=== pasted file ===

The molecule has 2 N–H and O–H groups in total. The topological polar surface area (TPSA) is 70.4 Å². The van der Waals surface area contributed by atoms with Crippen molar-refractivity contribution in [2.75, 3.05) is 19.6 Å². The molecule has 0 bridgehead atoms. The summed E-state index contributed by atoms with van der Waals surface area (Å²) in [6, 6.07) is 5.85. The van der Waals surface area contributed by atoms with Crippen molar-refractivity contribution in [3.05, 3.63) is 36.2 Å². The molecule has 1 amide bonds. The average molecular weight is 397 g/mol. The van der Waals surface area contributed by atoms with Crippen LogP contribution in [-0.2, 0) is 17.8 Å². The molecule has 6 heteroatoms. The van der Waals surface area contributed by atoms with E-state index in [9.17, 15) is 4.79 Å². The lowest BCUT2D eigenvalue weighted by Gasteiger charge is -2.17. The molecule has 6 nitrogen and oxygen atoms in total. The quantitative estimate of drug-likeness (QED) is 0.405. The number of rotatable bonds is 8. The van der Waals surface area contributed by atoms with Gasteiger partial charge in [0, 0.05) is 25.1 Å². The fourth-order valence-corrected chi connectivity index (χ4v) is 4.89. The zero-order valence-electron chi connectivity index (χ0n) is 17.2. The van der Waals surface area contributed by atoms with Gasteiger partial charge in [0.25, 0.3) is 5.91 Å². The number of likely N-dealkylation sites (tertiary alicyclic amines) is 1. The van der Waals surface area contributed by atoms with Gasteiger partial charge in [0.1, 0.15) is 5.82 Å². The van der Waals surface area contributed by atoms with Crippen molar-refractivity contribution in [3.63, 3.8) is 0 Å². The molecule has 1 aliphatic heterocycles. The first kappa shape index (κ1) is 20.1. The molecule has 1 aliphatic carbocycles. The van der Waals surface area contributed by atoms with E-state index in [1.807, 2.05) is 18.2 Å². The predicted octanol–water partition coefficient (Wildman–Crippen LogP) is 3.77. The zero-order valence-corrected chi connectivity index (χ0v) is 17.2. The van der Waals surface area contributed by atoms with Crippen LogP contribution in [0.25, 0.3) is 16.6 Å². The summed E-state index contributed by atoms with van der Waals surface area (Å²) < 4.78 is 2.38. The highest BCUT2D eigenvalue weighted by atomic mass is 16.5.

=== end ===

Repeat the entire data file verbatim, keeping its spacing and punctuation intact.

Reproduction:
The molecule has 2 N–H and O–H groups in total. The topological polar surface area (TPSA) is 70.4 Å². The van der Waals surface area contributed by atoms with Crippen molar-refractivity contribution in [2.75, 3.05) is 19.6 Å². The molecule has 0 bridgehead atoms. The summed E-state index contributed by atoms with van der Waals surface area (Å²) in [6, 6.07) is 5.85. The van der Waals surface area contributed by atoms with Crippen molar-refractivity contribution in [3.05, 3.63) is 36.2 Å². The molecule has 1 amide bonds. The average molecular weight is 397 g/mol. The van der Waals surface area contributed by atoms with Crippen LogP contribution in [-0.2, 0) is 17.8 Å². The molecule has 6 heteroatoms. The van der Waals surface area contributed by atoms with E-state index in [9.17, 15) is 4.79 Å². The lowest BCUT2D eigenvalue weighted by Gasteiger charge is -2.17. The molecule has 6 nitrogen and oxygen atoms in total. The quantitative estimate of drug-likeness (QED) is 0.405. The number of rotatable bonds is 8. The van der Waals surface area contributed by atoms with Gasteiger partial charge in [0, 0.05) is 25.1 Å². The fourth-order valence-corrected chi connectivity index (χ4v) is 4.89. The zero-order valence-electron chi connectivity index (χ0n) is 17.2. The van der Waals surface area contributed by atoms with Gasteiger partial charge in [0.25, 0.3) is 5.91 Å². The number of likely N-dealkylation sites (tertiary alicyclic amines) is 1. The van der Waals surface area contributed by atoms with Gasteiger partial charge in [0.1, 0.15) is 5.82 Å². The van der Waals surface area contributed by atoms with Crippen molar-refractivity contribution in [3.63, 3.8) is 0 Å². The molecule has 1 aliphatic heterocycles. The first kappa shape index (κ1) is 20.1. The molecule has 1 aliphatic carbocycles. The van der Waals surface area contributed by atoms with E-state index in [1.807, 2.05) is 18.2 Å². The predicted octanol–water partition coefficient (Wildman–Crippen LogP) is 3.77. The zero-order valence-corrected chi connectivity index (χ0v) is 17.2. The van der Waals surface area contributed by atoms with Crippen LogP contribution in [0.25, 0.3) is 16.6 Å². The summed E-state index contributed by atoms with van der Waals surface area (Å²) < 4.78 is 2.38. The highest BCUT2D eigenvalue weighted by atomic mass is 16.5.